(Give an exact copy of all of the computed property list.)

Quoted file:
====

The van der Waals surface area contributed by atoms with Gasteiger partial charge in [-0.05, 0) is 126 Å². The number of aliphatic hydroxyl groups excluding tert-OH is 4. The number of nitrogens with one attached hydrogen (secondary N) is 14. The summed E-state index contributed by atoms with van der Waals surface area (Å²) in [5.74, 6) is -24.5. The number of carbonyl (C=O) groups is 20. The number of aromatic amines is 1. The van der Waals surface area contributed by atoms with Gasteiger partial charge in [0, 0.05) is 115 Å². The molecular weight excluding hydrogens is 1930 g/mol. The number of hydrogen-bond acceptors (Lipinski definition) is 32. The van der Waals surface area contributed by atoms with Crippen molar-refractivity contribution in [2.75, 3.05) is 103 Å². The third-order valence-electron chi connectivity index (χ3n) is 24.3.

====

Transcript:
The van der Waals surface area contributed by atoms with Gasteiger partial charge in [-0.05, 0) is 126 Å². The number of aliphatic hydroxyl groups excluding tert-OH is 4. The number of nitrogens with one attached hydrogen (secondary N) is 14. The summed E-state index contributed by atoms with van der Waals surface area (Å²) in [5.74, 6) is -24.5. The number of carbonyl (C=O) groups is 20. The number of aromatic amines is 1. The van der Waals surface area contributed by atoms with Gasteiger partial charge in [0, 0.05) is 115 Å². The molecular weight excluding hydrogens is 1930 g/mol. The number of hydrogen-bond acceptors (Lipinski definition) is 32. The van der Waals surface area contributed by atoms with Crippen molar-refractivity contribution in [2.75, 3.05) is 103 Å². The third-order valence-electron chi connectivity index (χ3n) is 24.3.